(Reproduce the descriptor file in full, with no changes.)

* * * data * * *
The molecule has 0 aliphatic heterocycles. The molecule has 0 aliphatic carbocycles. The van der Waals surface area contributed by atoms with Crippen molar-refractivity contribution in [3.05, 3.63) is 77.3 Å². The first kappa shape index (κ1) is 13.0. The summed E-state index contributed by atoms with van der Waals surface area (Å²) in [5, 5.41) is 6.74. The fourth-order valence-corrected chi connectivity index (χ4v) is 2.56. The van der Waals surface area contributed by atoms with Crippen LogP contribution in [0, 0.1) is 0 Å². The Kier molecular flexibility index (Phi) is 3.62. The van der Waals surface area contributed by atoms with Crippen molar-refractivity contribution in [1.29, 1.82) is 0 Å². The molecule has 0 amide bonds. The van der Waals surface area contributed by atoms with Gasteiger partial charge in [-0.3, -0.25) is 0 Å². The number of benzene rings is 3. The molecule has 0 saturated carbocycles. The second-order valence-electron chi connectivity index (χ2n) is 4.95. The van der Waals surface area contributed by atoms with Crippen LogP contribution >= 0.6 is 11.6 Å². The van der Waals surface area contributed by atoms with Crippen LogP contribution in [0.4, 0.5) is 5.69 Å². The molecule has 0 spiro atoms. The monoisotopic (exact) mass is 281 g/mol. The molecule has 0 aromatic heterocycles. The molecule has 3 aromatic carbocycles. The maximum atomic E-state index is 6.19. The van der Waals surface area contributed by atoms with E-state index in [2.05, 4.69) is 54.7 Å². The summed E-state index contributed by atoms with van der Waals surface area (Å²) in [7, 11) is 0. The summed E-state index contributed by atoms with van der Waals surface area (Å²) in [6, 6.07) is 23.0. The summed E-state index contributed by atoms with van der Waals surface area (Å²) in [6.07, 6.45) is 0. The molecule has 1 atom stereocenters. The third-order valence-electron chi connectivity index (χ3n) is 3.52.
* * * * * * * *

The molecule has 0 aliphatic heterocycles. The molecule has 0 aliphatic carbocycles. The van der Waals surface area contributed by atoms with Crippen molar-refractivity contribution in [3.05, 3.63) is 77.3 Å². The first kappa shape index (κ1) is 13.0. The summed E-state index contributed by atoms with van der Waals surface area (Å²) in [5, 5.41) is 6.74. The fourth-order valence-corrected chi connectivity index (χ4v) is 2.56. The van der Waals surface area contributed by atoms with Crippen LogP contribution in [0, 0.1) is 0 Å². The Kier molecular flexibility index (Phi) is 3.62. The van der Waals surface area contributed by atoms with Crippen molar-refractivity contribution in [1.29, 1.82) is 0 Å². The molecule has 0 amide bonds. The van der Waals surface area contributed by atoms with Gasteiger partial charge in [-0.3, -0.25) is 0 Å². The number of benzene rings is 3. The molecule has 0 saturated carbocycles. The second-order valence-electron chi connectivity index (χ2n) is 4.95. The van der Waals surface area contributed by atoms with Crippen LogP contribution >= 0.6 is 11.6 Å². The van der Waals surface area contributed by atoms with Crippen LogP contribution in [0.4, 0.5) is 5.69 Å². The molecule has 0 spiro atoms. The monoisotopic (exact) mass is 281 g/mol. The molecule has 0 aromatic heterocycles. The molecule has 3 aromatic carbocycles. The maximum atomic E-state index is 6.19. The van der Waals surface area contributed by atoms with E-state index in [2.05, 4.69) is 54.7 Å². The summed E-state index contributed by atoms with van der Waals surface area (Å²) in [7, 11) is 0. The summed E-state index contributed by atoms with van der Waals surface area (Å²) in [6, 6.07) is 23.0. The summed E-state index contributed by atoms with van der Waals surface area (Å²) in [6.07, 6.45) is 0. The molecule has 1 atom stereocenters. The third-order valence-electron chi connectivity index (χ3n) is 3.52.